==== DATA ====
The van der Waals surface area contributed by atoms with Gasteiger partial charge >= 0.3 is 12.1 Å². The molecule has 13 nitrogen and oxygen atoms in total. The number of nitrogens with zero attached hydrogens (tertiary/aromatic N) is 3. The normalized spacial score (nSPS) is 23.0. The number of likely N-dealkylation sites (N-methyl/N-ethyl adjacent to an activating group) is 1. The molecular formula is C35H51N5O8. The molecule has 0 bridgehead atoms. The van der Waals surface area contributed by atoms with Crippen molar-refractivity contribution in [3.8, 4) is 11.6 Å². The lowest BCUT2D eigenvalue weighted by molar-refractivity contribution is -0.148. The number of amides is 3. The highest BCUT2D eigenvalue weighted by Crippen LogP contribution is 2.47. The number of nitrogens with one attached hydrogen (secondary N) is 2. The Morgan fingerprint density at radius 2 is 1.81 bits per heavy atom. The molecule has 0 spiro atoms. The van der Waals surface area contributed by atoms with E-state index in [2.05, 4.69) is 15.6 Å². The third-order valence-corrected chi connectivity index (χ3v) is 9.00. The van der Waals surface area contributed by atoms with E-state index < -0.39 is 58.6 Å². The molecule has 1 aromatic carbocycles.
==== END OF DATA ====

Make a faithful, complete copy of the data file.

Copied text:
The van der Waals surface area contributed by atoms with Gasteiger partial charge >= 0.3 is 12.1 Å². The molecule has 13 nitrogen and oxygen atoms in total. The number of nitrogens with zero attached hydrogens (tertiary/aromatic N) is 3. The normalized spacial score (nSPS) is 23.0. The number of likely N-dealkylation sites (N-methyl/N-ethyl adjacent to an activating group) is 1. The molecular formula is C35H51N5O8. The molecule has 0 bridgehead atoms. The van der Waals surface area contributed by atoms with Crippen molar-refractivity contribution in [3.8, 4) is 11.6 Å². The lowest BCUT2D eigenvalue weighted by molar-refractivity contribution is -0.148. The number of amides is 3. The highest BCUT2D eigenvalue weighted by Crippen LogP contribution is 2.47. The number of nitrogens with one attached hydrogen (secondary N) is 2. The Morgan fingerprint density at radius 2 is 1.81 bits per heavy atom. The molecule has 0 spiro atoms. The van der Waals surface area contributed by atoms with E-state index in [2.05, 4.69) is 15.6 Å². The third-order valence-corrected chi connectivity index (χ3v) is 9.00. The van der Waals surface area contributed by atoms with E-state index < -0.39 is 58.6 Å². The molecule has 1 aromatic carbocycles.